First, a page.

DUE TO TYPHOOM THIS EVENT IS CANCELLED
Tickets avaialbe from 6pm talks start at 7.30 pm ,each lasting approximately 25 minutes.
Members of the RGS HK$150 Non Members $200 . This includes a complimentary welcome drink. Further drinks are available throughout the evening for purchase. If you wish to take a meal or snacks please order prior to the talk or afterwards.
Journeys around Afghanistan
During the 2009 Afghan Presidential election, Russell Abel accompanied HM Ambassador to Afghanistan, Mark Sedwill, to meet Dr. Abdullah Abdullah, the Afghan Foreign Minister, at his home in the Panjshir Valley. Aside from politics, among other adventures they climbed the peak behind the Allied Forces' Forward Operating Base "Lion " and took in a wild game of Buzkahsi with the now Vice President, Fahim Khan. Mr Abel's talk also tells the tale of his trip to Bamiyan, which nestles between the Hindu Kush and KohiBaba ranges, and was once famed for its many Bhuddahs, before the Taliban set about destroying them in March 2001.
Russell Abel read Geography at Cambridge University and has been Vice Consul at the British Consulate General Hong Kong since 2010. Before joining the Foreign and Commonwealth Office, he worked for the United Nations as a political advisor working on Security Council affairs, during which he was regularly seconded to UNICEF for G8 Summits and projects in East Africa. Among his diplomatic postings, Mr Abel was posted to Afghanistan for eighteen months.
Discovering the Tibetan Plateau
In this talk, Joanna James tells of her travels on the Tibetan Plateau, starting with an introduction to the Tibetan region and its people. Tibet is an incredibly evocative destination for many travellers and, while the Dalai Lama has worked ceaselessly to maintain awareness of Tibet's plight, the region remains little known in many respects. Indeed, in some senses, it still is the 'Forbidden Kingdom' sought by explorers and spies throughout the Great Game.
Today, the cultures and environment of the Plateau are facing unprecedented challenges. From climate change affecting the mighty Himalayan ice fields, to more subtle changes affecting the Tibetan people's unique culture, interesting and difficult times lay ahead for the region. Ms James touches upon some of these issues, while demonstrating the incredible natural beauty of the Himalaya and the surrounding lands through photographs taken on a series of journeys through Tibet and beyond.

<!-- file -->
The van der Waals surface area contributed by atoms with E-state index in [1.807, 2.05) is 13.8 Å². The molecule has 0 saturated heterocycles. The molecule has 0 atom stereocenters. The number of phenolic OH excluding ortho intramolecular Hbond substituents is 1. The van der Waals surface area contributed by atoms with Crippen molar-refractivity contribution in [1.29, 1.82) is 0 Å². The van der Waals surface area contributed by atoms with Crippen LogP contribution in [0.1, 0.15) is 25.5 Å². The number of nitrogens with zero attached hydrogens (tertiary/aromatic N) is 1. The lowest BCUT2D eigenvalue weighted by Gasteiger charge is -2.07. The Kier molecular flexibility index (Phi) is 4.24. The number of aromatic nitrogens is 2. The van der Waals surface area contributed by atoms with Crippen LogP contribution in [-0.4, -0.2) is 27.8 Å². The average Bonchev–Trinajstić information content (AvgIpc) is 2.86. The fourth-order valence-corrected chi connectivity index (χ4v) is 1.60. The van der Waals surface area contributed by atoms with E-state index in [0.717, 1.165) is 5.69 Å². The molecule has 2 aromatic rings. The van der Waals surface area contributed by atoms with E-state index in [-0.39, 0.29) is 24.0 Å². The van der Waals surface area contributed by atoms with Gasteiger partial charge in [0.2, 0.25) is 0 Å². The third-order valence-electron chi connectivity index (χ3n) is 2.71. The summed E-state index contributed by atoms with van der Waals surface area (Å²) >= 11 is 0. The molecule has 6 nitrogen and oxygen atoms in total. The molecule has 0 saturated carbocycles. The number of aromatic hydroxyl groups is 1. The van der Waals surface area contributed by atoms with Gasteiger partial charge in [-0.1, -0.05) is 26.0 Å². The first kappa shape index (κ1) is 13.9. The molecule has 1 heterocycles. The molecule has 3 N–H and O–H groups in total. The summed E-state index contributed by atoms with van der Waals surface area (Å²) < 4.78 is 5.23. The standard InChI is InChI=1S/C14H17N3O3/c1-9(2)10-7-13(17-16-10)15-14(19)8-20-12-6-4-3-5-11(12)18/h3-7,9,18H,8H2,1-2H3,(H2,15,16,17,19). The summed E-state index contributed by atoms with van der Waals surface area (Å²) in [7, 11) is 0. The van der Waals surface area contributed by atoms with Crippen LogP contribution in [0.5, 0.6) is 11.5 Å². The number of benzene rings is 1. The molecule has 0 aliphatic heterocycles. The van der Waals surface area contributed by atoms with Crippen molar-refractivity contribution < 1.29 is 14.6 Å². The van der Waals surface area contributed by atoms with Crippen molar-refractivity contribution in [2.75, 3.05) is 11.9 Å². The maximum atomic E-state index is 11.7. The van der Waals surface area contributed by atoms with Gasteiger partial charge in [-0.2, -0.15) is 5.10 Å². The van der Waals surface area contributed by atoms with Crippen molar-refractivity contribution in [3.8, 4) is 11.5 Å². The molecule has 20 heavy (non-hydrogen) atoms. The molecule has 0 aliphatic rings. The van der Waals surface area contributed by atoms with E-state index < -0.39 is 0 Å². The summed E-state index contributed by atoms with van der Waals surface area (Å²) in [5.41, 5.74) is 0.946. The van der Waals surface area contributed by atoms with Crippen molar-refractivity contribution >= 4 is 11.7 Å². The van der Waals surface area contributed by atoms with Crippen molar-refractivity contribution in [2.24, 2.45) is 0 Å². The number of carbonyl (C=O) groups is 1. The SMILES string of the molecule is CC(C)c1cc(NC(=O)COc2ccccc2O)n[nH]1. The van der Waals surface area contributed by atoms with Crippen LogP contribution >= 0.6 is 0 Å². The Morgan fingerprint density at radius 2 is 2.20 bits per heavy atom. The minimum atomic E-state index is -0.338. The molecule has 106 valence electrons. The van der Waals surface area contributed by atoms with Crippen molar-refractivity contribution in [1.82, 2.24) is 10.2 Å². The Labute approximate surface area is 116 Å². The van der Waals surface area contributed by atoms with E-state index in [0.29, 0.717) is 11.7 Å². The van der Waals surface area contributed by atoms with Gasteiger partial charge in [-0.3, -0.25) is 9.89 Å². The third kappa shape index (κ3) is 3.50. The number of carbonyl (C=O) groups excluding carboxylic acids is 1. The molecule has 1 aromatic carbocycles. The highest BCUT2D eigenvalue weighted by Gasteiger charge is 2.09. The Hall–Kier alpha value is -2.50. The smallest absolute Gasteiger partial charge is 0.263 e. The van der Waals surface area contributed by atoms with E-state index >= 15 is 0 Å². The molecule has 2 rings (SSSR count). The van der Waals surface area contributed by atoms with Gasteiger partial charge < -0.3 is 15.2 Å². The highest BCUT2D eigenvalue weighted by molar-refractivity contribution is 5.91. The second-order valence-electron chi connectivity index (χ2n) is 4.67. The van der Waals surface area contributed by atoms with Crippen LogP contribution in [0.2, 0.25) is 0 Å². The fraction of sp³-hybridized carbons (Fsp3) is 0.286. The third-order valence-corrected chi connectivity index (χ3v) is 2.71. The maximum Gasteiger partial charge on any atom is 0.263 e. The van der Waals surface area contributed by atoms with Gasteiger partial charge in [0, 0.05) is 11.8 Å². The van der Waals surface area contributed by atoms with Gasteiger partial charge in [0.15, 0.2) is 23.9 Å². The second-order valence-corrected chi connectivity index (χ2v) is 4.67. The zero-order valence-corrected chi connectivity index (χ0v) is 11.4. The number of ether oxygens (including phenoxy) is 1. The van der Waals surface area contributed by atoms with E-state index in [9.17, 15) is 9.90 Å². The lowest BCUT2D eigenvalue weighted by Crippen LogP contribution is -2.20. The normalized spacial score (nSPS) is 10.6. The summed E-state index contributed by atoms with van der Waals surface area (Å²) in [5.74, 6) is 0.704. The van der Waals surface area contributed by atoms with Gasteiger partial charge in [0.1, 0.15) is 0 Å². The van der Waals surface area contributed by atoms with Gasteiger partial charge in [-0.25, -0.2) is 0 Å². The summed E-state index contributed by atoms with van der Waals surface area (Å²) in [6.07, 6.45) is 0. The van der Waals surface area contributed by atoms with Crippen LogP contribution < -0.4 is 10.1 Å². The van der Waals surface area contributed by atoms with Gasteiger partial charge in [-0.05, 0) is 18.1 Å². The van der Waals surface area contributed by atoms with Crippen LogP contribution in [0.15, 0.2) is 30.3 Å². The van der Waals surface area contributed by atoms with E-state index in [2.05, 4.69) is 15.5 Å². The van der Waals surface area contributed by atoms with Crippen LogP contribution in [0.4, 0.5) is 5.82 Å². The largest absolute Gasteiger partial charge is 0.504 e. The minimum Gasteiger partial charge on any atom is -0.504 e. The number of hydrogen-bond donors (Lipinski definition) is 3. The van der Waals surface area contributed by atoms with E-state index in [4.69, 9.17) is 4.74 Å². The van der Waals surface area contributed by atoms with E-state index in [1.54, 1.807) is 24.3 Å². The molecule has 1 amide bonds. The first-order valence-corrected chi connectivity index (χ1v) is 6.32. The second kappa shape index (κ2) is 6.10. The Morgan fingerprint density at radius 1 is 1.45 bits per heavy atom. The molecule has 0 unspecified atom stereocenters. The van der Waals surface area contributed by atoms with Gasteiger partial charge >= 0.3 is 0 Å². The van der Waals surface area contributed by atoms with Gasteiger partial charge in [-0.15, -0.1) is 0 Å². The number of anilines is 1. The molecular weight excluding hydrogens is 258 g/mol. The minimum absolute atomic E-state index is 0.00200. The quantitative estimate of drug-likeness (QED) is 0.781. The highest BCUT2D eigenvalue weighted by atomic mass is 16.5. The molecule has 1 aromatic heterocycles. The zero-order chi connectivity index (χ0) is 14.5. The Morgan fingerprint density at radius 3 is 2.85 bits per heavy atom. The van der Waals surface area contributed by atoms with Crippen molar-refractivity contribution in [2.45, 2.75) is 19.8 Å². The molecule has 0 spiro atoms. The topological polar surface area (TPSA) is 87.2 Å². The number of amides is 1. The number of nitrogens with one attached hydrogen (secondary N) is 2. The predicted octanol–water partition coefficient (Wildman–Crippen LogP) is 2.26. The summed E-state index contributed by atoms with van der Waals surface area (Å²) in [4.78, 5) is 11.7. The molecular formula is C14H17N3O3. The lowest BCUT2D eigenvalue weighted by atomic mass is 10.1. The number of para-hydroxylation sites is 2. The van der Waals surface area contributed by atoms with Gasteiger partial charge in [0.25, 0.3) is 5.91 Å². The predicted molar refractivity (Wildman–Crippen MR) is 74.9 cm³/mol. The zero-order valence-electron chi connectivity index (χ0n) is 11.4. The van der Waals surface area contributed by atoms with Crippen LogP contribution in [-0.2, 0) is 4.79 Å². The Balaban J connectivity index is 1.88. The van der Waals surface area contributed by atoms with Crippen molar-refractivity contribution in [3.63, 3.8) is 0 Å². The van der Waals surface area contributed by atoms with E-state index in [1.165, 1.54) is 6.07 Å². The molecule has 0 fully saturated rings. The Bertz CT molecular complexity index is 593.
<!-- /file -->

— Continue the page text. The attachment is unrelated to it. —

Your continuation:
Joanna James read Chinese at Cambridge University followed by further studies at Peking University. At the age of eighteen she was already traveling the steppes of Central Asia, living and working in Uzbekistan. After this first taste of exploring distant lands and different cultures, following university she had a brief career as a commodity broker before moving to Asia. Since arriving in Hong Kong, she has worked as a professional guide leading groups of travellers on journeys through SouthWest China and Tibet.
Trekking the Ethiopian Highlands
Edward Nicol has taken two crosscountry treks with local guides and donkeys in the stunningly beautiful highlands of the Tigray and Amhara regions of Ethiopia. These incised elevated tablelands at 2,500 to 4,500 meters above sea level are heavily populated with rural agrarian communities living an existence relatively unchanged for centuries. The land supports both livestock and crops but subsistence is not easy and the communities lack virtually all modern amenities.
Various NGOs have introduced schemes to help the local people help themselves and sustainable ecotourism is now successfully growing. It is well managed but, despite huge wellintentioned best efforts, the effects are mixed. Mr Nichol's talk discusses ecotourism in practice against a backdrop of photographs of the people, the stunning scenery and the wildlife.
Edward Nicol read Geology at Oxford University and has resided in Asia for over thirtyfive years, most of it in Hong Kong, though with with postings in several Asian countries. He spent all of those 35 years at the Swire Group, holding numerous senior positions. Since leaving the Swire Group, he has started his own company and has travelled extensively.